I’m between books. I’m not completely done with Mr Tumnal, but I’ve not started something new. I think I want to write my In Your Own Words story I have brewing (which is every bit as weird and wonky as Mr Tumnal, but at the same the follow up story to The End Of All Worlds is still nagging at my heart strings.

Just like in the original, when I needed some friends for Eleanor, Alice and Kirsten wandered into the story straight out of one of my earlier (unconnected) stories, so Alice has continued to talk to me through here diaries. She’s given me one such entry which could well act as a prologue for some more Loki/Freyja action.

Possibly don’t read on if you are wary of spoilers…

Alice’s Diary
5 September, Reykjavik

It was weird seeing Andy again. He had looked just as ever he did, but different too. I guess I had never really noticed it before but he had something of a hawkish look to him since when we first met. No, not a hawk but a corvid – both he and and that Valdis woman – Ódinn’s two raven friends.

I still don’t know why Kirsten and I accepted that we should go whilst Ellie, Ben, and Hanna went back into the other world. We did though. I think it was worse for Kirsten though. She and Ben had only just recently – and she was convinced that this was forever. I told her to be strong, I mean like really told her, like I had the metaphorical baseball bat in my hands and was really telling her. We went down the stairs and we didn’t look back.

I say we didn’t look back but I definitely sneaked a glance over my shoulder so I’m sure that Kirsten must have.

It’s hard to describe what the Bifrost is like to walk through. When you are up high, at the top of the arch, the bridge is almost transparent. You can see the world outside; storm clouds and burning mountains. Actually, sometimes you can hardly make out the colours. Down near the entrance it is more like a cave, or a stone wall with steps hewn from single pieces of rock. And then you leave the entrance like a mouth of a cave but you take no more than two or three steps and the bridge is gone. You can see the rainbow, but like rainbows they always seem to jump further from you the closer you get to them. We couldn’t have followed the others then if we had wanted to.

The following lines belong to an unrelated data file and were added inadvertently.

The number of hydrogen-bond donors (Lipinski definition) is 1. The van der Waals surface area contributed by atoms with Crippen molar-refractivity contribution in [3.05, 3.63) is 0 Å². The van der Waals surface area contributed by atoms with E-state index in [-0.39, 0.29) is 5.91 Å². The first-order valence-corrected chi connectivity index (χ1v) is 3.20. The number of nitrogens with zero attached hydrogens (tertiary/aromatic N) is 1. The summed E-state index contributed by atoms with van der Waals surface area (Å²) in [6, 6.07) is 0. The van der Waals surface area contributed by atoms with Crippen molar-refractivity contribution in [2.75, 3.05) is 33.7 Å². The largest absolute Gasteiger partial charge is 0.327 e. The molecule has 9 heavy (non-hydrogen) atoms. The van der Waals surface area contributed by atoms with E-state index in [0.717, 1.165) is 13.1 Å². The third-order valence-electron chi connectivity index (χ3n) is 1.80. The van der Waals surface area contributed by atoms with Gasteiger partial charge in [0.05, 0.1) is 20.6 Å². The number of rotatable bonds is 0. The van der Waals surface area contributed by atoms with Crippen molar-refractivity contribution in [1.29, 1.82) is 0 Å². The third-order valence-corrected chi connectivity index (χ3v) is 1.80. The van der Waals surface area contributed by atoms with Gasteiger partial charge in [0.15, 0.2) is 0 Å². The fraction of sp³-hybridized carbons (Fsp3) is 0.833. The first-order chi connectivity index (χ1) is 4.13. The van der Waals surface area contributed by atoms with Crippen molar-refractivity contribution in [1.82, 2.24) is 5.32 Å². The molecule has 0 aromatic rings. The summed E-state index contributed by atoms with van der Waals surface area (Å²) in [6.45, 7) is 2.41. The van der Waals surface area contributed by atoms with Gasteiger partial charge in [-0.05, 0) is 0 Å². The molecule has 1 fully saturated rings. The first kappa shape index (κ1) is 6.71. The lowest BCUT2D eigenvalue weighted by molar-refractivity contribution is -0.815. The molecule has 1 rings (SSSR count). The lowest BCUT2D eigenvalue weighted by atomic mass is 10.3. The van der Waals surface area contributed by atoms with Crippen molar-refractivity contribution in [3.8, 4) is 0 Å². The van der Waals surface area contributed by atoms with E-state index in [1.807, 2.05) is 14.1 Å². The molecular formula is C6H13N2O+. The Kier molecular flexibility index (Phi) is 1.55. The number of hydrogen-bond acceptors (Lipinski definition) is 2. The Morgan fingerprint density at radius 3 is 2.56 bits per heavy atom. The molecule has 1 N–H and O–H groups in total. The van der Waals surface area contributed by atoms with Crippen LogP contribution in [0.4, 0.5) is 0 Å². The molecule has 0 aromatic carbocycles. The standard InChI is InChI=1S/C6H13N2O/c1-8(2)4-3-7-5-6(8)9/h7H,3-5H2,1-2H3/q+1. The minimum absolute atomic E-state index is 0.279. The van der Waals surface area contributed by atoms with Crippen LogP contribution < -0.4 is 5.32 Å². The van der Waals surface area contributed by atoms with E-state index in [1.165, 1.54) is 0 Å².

And we did want to, we really did. It had felt so much safer on that bridge than on this hillside right then. The wind was howling – no, raging – and behind us we could see the molten lava spitting from, and a surge of melt water ice, and rock pouring out of a fractured glacier. We looked about us, but on the exposed ridge on which we found ourselves was quite isolated.

And aghh, I couldn’t breath! Kirsten too was choking on the air. It was thick with dust – ash I guess – and sulphorous fumes. It burnt at that back of my throat. I was soon on my knees and squinting through my eyes because it hurt so much.

The next time I woke it was in a bed in Reykjavik Hospital. I turned my head to one side and saw Kirsten lying in the next bay along. She was sleeping and I wondered if she had woken up yet.

I tried to remember what had happened back on the mountain. I remembered the ground quaking, and the following eruption. I remembered lying with my face on the ground paralysed with fear and eating dirt.

That was when I first met him – Luke, the male nurse who was on duty the afternoon that I woke up He was passing through the ward at that moment and saw that I was awake. He crossed the floor and got me to drink a little water – my lips and the back of my throat were so dry.

I remember trying to sit up, and wincing in pain. Feeling numb in my body because it hurt so much. Just bruising I think, or that’s what Luke told me later. Kirsten too, we had been so lucky. Luke helped me to sit up a bit and copy of the National Geographic to read – I think it was one of the few they had in English.

He was really very attentive to me. Too attentive I thought, actually. If he shows this much care to me then he can hardly have any time for his other patients. Not that I was going to complain because he is hot I mean like seriously fit. He had waves of thick, dark hair that hung over those dark eyes of his – eyes of mystery I called them.

The hospital was really insistent that we spoke with our next of kin – which we did – for all the good it did us. My folks were still cross with me that hadn’t got the next flight home and had put myself in further risk even after I had pointed out to them that the only airport was a complete no go area. Still, we need to go when we were discharged and Luke helped us. It seems that everyone knows Hanna’s pabbi!

When the morning came of our departure, Luke helped us down to reception and waited with us until Baldur and Lára arrived. He hugged me, held me tight, and I pressed him a kiss. I wasn’t going to see him again. Kirsten couldn’t believe I had done that but she has always been so much more reserved than me.

It wasn’t until later that night, when I got this journal to write this journal that I found Luke’s card slipped between the pages. I’m staring it now; his name, personal address, email, and mobile number in clear type.

Of course I can’t ever do anything with this information. Not ever.